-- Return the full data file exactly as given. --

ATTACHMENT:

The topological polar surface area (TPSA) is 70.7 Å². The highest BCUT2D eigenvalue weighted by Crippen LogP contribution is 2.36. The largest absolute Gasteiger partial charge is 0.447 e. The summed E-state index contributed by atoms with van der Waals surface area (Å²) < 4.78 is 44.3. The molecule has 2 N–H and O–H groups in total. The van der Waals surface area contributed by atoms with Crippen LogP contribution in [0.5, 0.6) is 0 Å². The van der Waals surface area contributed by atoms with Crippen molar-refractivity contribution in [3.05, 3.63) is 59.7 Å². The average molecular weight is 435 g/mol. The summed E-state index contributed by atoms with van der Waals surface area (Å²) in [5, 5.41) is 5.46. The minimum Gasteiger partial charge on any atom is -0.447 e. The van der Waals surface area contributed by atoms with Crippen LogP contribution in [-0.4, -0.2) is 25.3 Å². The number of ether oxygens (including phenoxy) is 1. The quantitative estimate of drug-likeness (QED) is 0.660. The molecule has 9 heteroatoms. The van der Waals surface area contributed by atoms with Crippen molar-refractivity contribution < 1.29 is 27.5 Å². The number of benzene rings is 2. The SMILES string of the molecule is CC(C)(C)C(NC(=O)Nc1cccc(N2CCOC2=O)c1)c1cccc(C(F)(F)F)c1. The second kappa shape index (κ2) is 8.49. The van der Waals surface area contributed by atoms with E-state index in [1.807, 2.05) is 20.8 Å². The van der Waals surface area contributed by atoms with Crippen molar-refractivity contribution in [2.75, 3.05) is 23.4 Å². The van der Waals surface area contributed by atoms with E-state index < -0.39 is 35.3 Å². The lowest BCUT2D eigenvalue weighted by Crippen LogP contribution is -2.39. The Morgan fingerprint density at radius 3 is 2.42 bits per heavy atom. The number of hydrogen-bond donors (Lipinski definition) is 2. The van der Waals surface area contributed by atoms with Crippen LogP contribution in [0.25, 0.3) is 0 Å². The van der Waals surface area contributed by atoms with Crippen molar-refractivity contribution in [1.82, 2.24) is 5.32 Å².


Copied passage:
The topological polar surface area (TPSA) is 70.7 Å². The highest BCUT2D eigenvalue weighted by Crippen LogP contribution is 2.36. The largest absolute Gasteiger partial charge is 0.447 e. The summed E-state index contributed by atoms with van der Waals surface area (Å²) < 4.78 is 44.3. The molecule has 2 N–H and O–H groups in total. The van der Waals surface area contributed by atoms with Crippen LogP contribution in [0.5, 0.6) is 0 Å². The van der Waals surface area contributed by atoms with Crippen molar-refractivity contribution in [3.05, 3.63) is 59.7 Å². The average molecular weight is 435 g/mol. The summed E-state index contributed by atoms with van der Waals surface area (Å²) in [5, 5.41) is 5.46. The minimum Gasteiger partial charge on any atom is -0.447 e. The van der Waals surface area contributed by atoms with Crippen LogP contribution in [-0.4, -0.2) is 25.3 Å². The number of ether oxygens (including phenoxy) is 1. The quantitative estimate of drug-likeness (QED) is 0.660. The molecule has 9 heteroatoms. The van der Waals surface area contributed by atoms with Crippen molar-refractivity contribution < 1.29 is 27.5 Å². The number of benzene rings is 2. The SMILES string of the molecule is CC(C)(C)C(NC(=O)Nc1cccc(N2CCOC2=O)c1)c1cccc(C(F)(F)F)c1. The second kappa shape index (κ2) is 8.49. The van der Waals surface area contributed by atoms with E-state index in [1.807, 2.05) is 20.8 Å². The van der Waals surface area contributed by atoms with Crippen molar-refractivity contribution in [2.75, 3.05) is 23.4 Å². The van der Waals surface area contributed by atoms with E-state index < -0.39 is 35.3 Å². The lowest BCUT2D eigenvalue weighted by Crippen LogP contribution is -2.39. The Morgan fingerprint density at radius 3 is 2.42 bits per heavy atom. The number of hydrogen-bond donors (Lipinski definition) is 2. The van der Waals surface area contributed by atoms with Crippen LogP contribution in [0.25, 0.3) is 0 Å². The van der Waals surface area contributed by atoms with Crippen molar-refractivity contribution in [1.82, 2.24) is 5.32 Å².